If you feel like this story hasn’t done enough damage, here’s another point. IN research Palo Alto provides some details of the web shell installed on compromised servers. For these details, a Devcore employee known as Orange Tsai makes assumptionthat the exploit he developed was used in real attacks before the patch was released. He privately shared a demo exploit with Microsoft in early January. How did he end up in the hands of one (or more) attacking groups? By data The media, the leak occurred after Microsoft shared information with partners. The exploit was put into operation almost unchanged, and it is identified by the “orange” string sewn into it, left by Orange Tsai.

Well, in conclusion, let’s talk about extortion. Closing the vulnerability will not help if the server has already been compromised, and its owners were unable to identify the presence of a web shell. It appears that the typical backdoor left behind by the original cracking groups is now being exploited by ransomware. Access is used to encrypt data, and the text uses the term DearCry, a reference to a ransomware attack WannaCry 2017. Brief interim verdict: everything is very bad. So bad that Microsoft released patch for a long-unsupported version of Exchange Server 2010. And we still do not know about the consequences of attacks, which were probably accompanied by theft of mail correspondence, hacking of other servers in the corporate network, and so on. The names of the affected organizations are already becoming known. Among them, for example, Norwegian parliament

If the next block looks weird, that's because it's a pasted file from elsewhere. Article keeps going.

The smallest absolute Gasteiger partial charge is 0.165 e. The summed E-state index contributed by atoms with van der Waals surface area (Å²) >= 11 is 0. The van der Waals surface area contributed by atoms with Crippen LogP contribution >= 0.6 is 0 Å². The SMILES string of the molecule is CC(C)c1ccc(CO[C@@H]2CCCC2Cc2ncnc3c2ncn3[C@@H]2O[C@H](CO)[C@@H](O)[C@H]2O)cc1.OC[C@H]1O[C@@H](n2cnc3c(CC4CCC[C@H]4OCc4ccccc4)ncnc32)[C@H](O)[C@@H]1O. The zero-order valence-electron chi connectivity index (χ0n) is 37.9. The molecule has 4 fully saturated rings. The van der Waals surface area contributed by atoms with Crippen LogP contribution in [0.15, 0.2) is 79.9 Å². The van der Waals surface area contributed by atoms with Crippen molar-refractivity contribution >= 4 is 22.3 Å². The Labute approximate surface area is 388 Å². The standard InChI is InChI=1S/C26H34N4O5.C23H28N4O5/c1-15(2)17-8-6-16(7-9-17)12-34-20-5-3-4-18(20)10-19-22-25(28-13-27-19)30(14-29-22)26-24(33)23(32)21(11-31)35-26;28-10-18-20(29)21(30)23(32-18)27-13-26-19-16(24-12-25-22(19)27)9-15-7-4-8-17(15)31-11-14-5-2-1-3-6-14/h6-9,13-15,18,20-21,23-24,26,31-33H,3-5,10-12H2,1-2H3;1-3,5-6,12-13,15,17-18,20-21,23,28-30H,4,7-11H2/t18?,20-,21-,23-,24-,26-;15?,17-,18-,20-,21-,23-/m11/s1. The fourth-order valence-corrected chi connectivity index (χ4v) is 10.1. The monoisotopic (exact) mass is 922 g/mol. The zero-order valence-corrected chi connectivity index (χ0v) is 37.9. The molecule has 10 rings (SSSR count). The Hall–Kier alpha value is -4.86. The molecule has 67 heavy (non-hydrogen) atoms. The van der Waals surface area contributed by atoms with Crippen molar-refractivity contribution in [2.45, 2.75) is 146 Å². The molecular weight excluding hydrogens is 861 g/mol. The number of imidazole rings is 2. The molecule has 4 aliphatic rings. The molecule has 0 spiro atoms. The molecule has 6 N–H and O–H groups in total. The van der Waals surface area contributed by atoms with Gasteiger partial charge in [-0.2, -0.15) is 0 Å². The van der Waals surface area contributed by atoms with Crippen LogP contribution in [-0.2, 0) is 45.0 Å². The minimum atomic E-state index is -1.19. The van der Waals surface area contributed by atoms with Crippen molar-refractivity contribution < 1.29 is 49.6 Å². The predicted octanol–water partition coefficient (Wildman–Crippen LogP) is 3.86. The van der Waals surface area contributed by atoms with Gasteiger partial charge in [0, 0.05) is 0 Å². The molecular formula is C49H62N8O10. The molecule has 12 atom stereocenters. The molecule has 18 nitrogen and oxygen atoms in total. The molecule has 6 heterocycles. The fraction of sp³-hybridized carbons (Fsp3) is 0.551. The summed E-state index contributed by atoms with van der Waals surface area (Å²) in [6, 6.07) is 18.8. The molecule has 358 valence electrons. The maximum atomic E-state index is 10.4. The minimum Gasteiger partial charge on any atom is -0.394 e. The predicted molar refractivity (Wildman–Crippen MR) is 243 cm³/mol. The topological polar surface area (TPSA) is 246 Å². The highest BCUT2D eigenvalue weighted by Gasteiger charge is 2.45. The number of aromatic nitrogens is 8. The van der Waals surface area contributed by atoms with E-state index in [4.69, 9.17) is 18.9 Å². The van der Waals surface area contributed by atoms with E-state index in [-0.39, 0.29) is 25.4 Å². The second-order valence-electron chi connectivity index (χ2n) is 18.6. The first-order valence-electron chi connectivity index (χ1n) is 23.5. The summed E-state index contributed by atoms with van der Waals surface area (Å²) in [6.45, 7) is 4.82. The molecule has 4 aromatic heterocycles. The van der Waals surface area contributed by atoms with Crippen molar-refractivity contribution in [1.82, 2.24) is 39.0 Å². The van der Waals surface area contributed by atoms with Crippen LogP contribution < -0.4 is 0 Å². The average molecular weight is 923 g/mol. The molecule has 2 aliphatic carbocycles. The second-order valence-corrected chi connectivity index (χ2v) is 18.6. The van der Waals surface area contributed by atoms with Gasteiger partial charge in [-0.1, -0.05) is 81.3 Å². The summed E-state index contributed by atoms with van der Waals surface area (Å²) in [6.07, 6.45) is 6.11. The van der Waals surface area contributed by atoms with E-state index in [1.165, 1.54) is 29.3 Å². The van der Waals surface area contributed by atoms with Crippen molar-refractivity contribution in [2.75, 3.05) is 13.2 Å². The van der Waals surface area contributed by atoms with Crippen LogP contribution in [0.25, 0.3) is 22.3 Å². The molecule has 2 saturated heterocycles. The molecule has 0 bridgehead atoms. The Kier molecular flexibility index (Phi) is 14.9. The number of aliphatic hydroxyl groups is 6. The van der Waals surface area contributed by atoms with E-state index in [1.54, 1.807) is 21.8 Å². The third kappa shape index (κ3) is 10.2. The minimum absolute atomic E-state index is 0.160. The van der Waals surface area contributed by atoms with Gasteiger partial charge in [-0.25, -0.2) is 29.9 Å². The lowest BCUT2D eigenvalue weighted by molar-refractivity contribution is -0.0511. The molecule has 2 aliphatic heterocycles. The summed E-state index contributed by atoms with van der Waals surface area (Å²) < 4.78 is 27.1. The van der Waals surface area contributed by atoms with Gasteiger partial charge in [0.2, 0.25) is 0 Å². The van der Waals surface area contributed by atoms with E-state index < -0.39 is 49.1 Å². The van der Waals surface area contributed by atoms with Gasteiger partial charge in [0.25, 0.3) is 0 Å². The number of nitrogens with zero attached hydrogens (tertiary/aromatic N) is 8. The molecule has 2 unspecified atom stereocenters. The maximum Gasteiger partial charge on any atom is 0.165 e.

What else happened

BleepingComputer informs about a new tactic of scammers advertising “cryptocurrency distribution” on social networks. Instead of mimicking Elon Musk, they advertise the scam in a straightforward manner through the paid mechanisms of Twitter.

Google for research purposes publishes demo code exploiting the Specter vulnerability. The practical attack shows the theft of memory contents through the Chrome 88 browser at a speed of 1 kilobyte per second.

The set of updates for Microsoft products released on March 9, closes zero-day vulnerability in Internet Explorer. And users complainthat another update from this set crashes Windows into a blue screen when trying to print something to the printer.

Video in tweet The above shows how to trigger a denial of service in a car multimedia system by connecting a USB keyboard to the port.

Critical vulnerabilities in high-performance network devices, BIG-IP and BIG-IQ from F5 Networks can bypass the authorization mechanism.